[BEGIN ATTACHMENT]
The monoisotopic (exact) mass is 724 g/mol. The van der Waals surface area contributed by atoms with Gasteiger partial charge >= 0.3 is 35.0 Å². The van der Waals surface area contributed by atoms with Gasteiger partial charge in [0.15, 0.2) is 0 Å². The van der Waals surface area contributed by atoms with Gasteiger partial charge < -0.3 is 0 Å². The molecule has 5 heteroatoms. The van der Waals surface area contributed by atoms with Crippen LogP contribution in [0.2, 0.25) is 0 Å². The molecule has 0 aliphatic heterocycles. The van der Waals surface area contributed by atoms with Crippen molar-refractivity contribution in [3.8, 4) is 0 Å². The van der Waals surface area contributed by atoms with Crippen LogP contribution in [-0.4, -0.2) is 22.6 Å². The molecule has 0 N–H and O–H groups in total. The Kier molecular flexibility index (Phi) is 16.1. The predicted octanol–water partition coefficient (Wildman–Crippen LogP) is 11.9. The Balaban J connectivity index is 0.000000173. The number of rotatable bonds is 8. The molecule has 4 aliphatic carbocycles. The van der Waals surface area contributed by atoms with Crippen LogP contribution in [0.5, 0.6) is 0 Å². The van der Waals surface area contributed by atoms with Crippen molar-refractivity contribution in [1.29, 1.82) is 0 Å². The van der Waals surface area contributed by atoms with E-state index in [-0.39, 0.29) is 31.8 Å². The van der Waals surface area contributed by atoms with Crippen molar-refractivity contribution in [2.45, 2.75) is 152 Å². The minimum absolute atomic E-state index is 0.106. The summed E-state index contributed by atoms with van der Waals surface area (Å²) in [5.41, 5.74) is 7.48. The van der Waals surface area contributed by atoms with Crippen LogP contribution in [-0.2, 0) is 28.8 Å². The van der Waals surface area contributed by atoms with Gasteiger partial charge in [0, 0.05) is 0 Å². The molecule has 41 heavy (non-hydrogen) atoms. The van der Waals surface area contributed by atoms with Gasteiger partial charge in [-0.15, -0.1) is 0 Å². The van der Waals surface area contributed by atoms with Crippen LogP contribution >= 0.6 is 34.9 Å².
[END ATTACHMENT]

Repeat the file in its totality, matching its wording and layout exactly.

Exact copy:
The monoisotopic (exact) mass is 724 g/mol. The van der Waals surface area contributed by atoms with Gasteiger partial charge >= 0.3 is 35.0 Å². The van der Waals surface area contributed by atoms with Gasteiger partial charge in [0.15, 0.2) is 0 Å². The van der Waals surface area contributed by atoms with Gasteiger partial charge < -0.3 is 0 Å². The molecule has 5 heteroatoms. The van der Waals surface area contributed by atoms with Crippen LogP contribution in [0.2, 0.25) is 0 Å². The molecule has 0 aliphatic heterocycles. The van der Waals surface area contributed by atoms with Crippen molar-refractivity contribution in [3.8, 4) is 0 Å². The van der Waals surface area contributed by atoms with Crippen LogP contribution in [-0.4, -0.2) is 22.6 Å². The molecule has 0 N–H and O–H groups in total. The Kier molecular flexibility index (Phi) is 16.1. The predicted octanol–water partition coefficient (Wildman–Crippen LogP) is 11.9. The Balaban J connectivity index is 0.000000173. The number of rotatable bonds is 8. The molecule has 4 aliphatic carbocycles. The van der Waals surface area contributed by atoms with Crippen LogP contribution in [0.5, 0.6) is 0 Å². The van der Waals surface area contributed by atoms with Crippen molar-refractivity contribution in [1.29, 1.82) is 0 Å². The van der Waals surface area contributed by atoms with E-state index in [-0.39, 0.29) is 31.8 Å². The van der Waals surface area contributed by atoms with Crippen molar-refractivity contribution in [2.45, 2.75) is 152 Å². The minimum absolute atomic E-state index is 0.106. The summed E-state index contributed by atoms with van der Waals surface area (Å²) in [5.41, 5.74) is 7.48. The van der Waals surface area contributed by atoms with Crippen LogP contribution in [-0.2, 0) is 28.8 Å². The van der Waals surface area contributed by atoms with Gasteiger partial charge in [0, 0.05) is 0 Å². The molecule has 41 heavy (non-hydrogen) atoms. The van der Waals surface area contributed by atoms with Gasteiger partial charge in [-0.15, -0.1) is 0 Å². The van der Waals surface area contributed by atoms with Crippen LogP contribution >= 0.6 is 34.9 Å².